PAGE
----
Catriona Law didn’t know what she was thinking the morning she took in a family of climate refugees. Perhaps she felt resentful that government policies had destroyed her farm and she wanted to make a political statement. Or she was afraid that a neighbour would take a shot at the family, and claim later that they were shooting deer. What else was she to do when she found Abdul, Leila and the six month old baby at Leila’s breast all huddled around the small campfire, waiting for a blackened teapot to boil.
Art by Rachel Ashton — Copyrighted
Alec stared at the blank wall screen. Long ago when people still typed individual words out on a keyboard, such staring was called Writer’s Block. A more modern Writer’s Blockwas the computer virus that had just wiped out his manuscript. Frozen, he’d watched words and letters cascade to the foot of the screen. Small simulated flames rose from the letter piles. By the time he tried to shut down the Muse, he was too late. The image of a fifty ton block flashed on the screen and metallic laughter issued from the speakers. A row of orange lights blinked on his console. His touchscreen was blank except for a single redheaded grinning face.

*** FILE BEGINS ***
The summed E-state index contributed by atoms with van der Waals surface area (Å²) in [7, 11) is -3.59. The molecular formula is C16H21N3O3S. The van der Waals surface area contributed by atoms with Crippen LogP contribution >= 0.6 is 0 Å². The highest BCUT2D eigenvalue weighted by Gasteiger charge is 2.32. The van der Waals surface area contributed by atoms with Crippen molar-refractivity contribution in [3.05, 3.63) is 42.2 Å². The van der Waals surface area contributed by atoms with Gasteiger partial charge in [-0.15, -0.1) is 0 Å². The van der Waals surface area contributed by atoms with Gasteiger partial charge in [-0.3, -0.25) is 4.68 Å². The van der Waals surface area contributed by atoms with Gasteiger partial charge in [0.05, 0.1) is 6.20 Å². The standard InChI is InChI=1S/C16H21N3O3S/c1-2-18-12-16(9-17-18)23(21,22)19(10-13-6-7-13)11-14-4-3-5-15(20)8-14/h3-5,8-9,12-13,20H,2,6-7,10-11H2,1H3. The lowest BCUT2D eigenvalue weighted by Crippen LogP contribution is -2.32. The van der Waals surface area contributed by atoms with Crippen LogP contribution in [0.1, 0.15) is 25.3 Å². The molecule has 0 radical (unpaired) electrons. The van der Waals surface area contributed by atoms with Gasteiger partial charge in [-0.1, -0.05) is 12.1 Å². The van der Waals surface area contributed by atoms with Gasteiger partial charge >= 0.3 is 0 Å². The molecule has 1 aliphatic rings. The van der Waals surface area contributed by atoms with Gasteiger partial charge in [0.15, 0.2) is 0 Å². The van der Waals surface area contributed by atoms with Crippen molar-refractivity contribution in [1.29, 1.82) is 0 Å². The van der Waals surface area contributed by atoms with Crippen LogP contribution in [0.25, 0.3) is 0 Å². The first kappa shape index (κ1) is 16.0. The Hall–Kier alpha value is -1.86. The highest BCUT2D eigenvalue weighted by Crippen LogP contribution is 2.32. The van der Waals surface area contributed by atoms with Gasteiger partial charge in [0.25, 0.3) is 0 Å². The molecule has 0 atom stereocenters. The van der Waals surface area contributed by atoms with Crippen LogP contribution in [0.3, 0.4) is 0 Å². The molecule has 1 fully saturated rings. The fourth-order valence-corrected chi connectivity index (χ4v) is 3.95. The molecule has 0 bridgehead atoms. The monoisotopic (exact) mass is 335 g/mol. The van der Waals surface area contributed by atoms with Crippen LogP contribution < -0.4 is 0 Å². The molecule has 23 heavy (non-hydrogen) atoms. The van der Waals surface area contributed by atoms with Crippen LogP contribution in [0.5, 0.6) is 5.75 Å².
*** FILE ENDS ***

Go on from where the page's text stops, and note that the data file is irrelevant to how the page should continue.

Responding to his panicked cry, Linda tore into the study, glanced at him collapsed in the computer chair, then shook his shoulder as if to check if he’d had a heart attack.
“It’s gone.” Alec waved at the screen. “Muse is dead.” Barely able to talk he told her what had happened. He tossed aside the touchscreen and hauled out a dusty keyboard. He typed in a few commands; they hung on his screen along with a flashing cursor.